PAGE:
In 1299, Emicho acquire considerable properties in the Nuremberg area, when King Albert I mortgaged Kammerstein Castle, Schwabach, Altdorf, Kornburg Castle and the town of Kornburg to Emicho and his wife Anna, who was the daughter of Burgrave Frederick III of Nuremberg[3]

Hadamar[edit]

South wing of Hadamar Castle

On 18 December 1320 Emicho purchased a model farm from the Cistercian Eberbach Abbey. This farm was located on the left bank of the Elbbach, opposite Hadamar. The transaction includes the St. Giles church in Hadamar; the abbey retained various other properties in Niederhadamar, Faulbach and Niederzeuzheim. Emich expanded the farm to a water castle named Hadamar Castle, and built a new farm to the south of the castle. He moved his residence to Hadamar Castle. In 1324, Emperor Louis IV granted city rights, modeled on Frankfurt, to Hadamar and Ems. This allowed Emicho to fortify Hadamar with a city wall and a moat surrounding both the town and his castle.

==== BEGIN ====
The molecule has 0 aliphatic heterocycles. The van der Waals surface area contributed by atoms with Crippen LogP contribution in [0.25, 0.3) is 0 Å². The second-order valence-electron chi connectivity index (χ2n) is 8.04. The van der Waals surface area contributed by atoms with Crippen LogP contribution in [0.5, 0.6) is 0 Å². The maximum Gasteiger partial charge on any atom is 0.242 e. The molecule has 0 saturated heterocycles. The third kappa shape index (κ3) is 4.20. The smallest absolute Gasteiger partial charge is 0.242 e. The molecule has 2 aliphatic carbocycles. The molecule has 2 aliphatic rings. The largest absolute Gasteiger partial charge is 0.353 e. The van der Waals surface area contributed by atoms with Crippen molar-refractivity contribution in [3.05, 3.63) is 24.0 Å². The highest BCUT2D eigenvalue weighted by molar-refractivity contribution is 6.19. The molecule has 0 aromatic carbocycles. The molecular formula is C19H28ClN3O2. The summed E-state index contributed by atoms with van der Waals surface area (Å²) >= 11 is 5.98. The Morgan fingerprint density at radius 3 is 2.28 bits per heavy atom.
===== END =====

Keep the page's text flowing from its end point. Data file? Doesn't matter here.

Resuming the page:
The move to Hadamar was probably intended to make it easier to secure his interests in the County of Dietz and to continue purchasing property and rights from the House of Dietz, which was continually in financial difficulties. From 1317, Emicho acted as guardian of Count Gottfried V of Dietz (1303–1348), whose bad financial management had caused the decline of his county. In 1324, Emicho negotiated with Count Gottfried V of Dietz about the intended marriage of Emicho's daughter Jutta with Gottfried's son Gerhard VI (1317–1343). Emicho demanded extended guardianship rights over the County of Dietz, which was already owed him a considerable amount of money. When Gottfried reached adulthood in 1332 and Emicho's guardianship ended, Gottfried transferred his rights over Hadamar and the village of Dehrn to Emicho.[4] On 28 March 1337, Gottfried of Dietz mortgaged the district of Ellar, which he had acquired this district only four years earlier from the Lords of Merenberg, for 1450 Limburgish marks to Emicho's son John.